Although not a formally recognized mental health disorder,1 shopping addiction refers to a pattern of maladaptive shopping in which someone continues to shop despite physical, cognitive, emotional, and interpersonal consequences. Shopping addiction is treatable, and there are many treatment options available for those seeking help.
What Is a Shopping Addiction?
Like other forms of addiction, shopping addiction is characterized by the subsequent problems it causes to the individual, families, and society in general. Someone who shops every day may not necessarily be considered addicted when it’s done in a healthy, non-problematic manner such as regularly purchasing produce, food, household goods, gas, and other essential everyday items. Shopping addiction, also known as oniomania, compulsive buying disorder (CBD), or compulsive shopping, affects about 18 million adults in the United States.2
It can follow the typical progression of addiction in which someone continues to engage in unhealthy behavior despite physical, cognitive, emotional, and interpersonal consequences. Shopping starts to increase in frequency and intensity, and includes a variation of cravings and withdrawal. Those with shopping addiction may ultimately arrive at a point where they make unnecessary purchases for the sake of buying something even though they don’t need it and it’s draining their financial resources.
Controversy About Shopping Addiction & Compulsive Buying
When defining shopping addiction, it is important to note that, like many behavioral addictions, it is not currently recognized as a diagnosable mental health disorder. Although there is still further research and consensus needed for it to become formally recognized as a diagnosable disorder, current research has demonstrated a pattern of identified behaviors, signs, risk factors, and symptoms for this condition.2 Given that some of this research is mixed, considering a formal diagnosis is still under debate.2
Online Shopping Addiction
The Internet is the perfect platform for making shopping even more exciting, and there is evidence to support the claim that it has increased problematic shopping.3 The ability to purchase items with just the “click of a button” is exciting.4 It is simple and fast. It also eliminates the need to travel from one store to the next, which delays the shopping and purchasing process. For those who enjoy variety, there are numerous stores to shop online—some of which seem to sell just about anything and everything (e.g., Amazon, eBay). To this extent, shopping online may take mere seconds or hours, days, and even weeks or longer depending on the purchase.
Here, the shopper receives gratification twice–upon making the purchase and receiving that item.5 For those addicted to shopping, however, there is less and less enjoyment toward the item purchased. In fact, it may lead toward shame and regret—two feelings commonly experienced by those facing addiction.6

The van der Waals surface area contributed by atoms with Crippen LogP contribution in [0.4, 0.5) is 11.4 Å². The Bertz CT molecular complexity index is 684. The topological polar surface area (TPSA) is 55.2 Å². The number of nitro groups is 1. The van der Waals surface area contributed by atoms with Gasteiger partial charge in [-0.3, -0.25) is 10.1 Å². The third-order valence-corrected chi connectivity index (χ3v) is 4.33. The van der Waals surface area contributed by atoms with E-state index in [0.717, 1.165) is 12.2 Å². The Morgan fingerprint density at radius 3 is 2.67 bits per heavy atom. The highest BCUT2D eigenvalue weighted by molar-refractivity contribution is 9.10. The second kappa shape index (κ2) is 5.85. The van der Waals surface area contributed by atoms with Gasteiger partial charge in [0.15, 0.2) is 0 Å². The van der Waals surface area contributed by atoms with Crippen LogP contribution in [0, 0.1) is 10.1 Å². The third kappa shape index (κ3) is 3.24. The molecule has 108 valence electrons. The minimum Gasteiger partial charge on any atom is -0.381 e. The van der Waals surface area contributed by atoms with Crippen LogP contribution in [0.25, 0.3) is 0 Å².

Types of Shopping Addiction
People with a shopping addiction likely fall into one of these types:7
- Compulsive shopaholics: People who shop when feeling emotional distress
- Trophy shopaholics: Always shopping for the perfect item
- Shopaholics: Want the image of being a big spender and love flashy items
- Bargain seekers: Purchase items they don’t need because they are on sale
- Bulimic shoppers: Get caught in a vicious cycle of buying and returning
- Collectors: Don’t feel complete unless they have one item in each color or every piece of a set
Do I Have a Shopping Addiction? 7 Signs of Compulsive Buying
Although everyone’s experience with shopping addiction varies, there are some warning signs that may indicate a problem. The more warning signs you experience, and the more severe they are, the more likely you are to have a shopping addiction or problem with compulsive buying. Signs tend to begin with little to no notice and gradually intensify over time. The earlier these are brought to awareness and corrected, the better.
Here are seven signs of a compulsive buying problem:
1. Negative Emotions & Low Self-Esteem
For many people, even those without a shopping addiction, shopping feels good. It can be just the pick-me-up you want after a challenging day. In moderation, this can be perfectly fine, but when shopping becomes a go-to coping skill for life’s problems, it can quickly get out of hand.
People struggling with negative emotions such as anxiety or depression or possessing low self-esteem or overall low self-concept, are at higher risk. Rather than perseverate over a negative thought or dissolve into a negative emotion, this avoidant strategy activates the reward pathway in the brain, leading to euphoric sensations. When the problem persists and becomes further complicated with a shopping addiction, the cycle is reinforced and harder to break.
2. Preoccupation With Shopping